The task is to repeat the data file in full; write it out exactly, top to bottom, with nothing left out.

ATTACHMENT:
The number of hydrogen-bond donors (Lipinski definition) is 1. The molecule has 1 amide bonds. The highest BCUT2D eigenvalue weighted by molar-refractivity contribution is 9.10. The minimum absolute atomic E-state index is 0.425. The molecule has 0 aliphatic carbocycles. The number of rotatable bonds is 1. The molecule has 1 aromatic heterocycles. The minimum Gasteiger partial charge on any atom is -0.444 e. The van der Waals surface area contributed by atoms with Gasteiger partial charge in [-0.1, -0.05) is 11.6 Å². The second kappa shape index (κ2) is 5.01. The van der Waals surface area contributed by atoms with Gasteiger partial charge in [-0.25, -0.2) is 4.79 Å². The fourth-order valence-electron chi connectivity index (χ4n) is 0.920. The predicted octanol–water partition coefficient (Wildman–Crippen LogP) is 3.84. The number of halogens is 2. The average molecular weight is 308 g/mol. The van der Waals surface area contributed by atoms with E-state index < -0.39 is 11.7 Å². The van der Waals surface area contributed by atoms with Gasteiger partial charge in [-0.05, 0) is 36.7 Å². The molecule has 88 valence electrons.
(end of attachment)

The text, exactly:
The number of hydrogen-bond donors (Lipinski definition) is 1. The molecule has 1 amide bonds. The highest BCUT2D eigenvalue weighted by molar-refractivity contribution is 9.10. The minimum absolute atomic E-state index is 0.425. The molecule has 0 aliphatic carbocycles. The number of rotatable bonds is 1. The molecule has 1 aromatic heterocycles. The minimum Gasteiger partial charge on any atom is -0.444 e. The van der Waals surface area contributed by atoms with Gasteiger partial charge in [-0.1, -0.05) is 11.6 Å². The second kappa shape index (κ2) is 5.01. The van der Waals surface area contributed by atoms with Gasteiger partial charge in [-0.25, -0.2) is 4.79 Å². The fourth-order valence-electron chi connectivity index (χ4n) is 0.920. The predicted octanol–water partition coefficient (Wildman–Crippen LogP) is 3.84. The number of halogens is 2. The average molecular weight is 308 g/mol. The van der Waals surface area contributed by atoms with E-state index < -0.39 is 11.7 Å². The van der Waals surface area contributed by atoms with Gasteiger partial charge in [-0.05, 0) is 36.7 Å². The molecule has 88 valence electrons.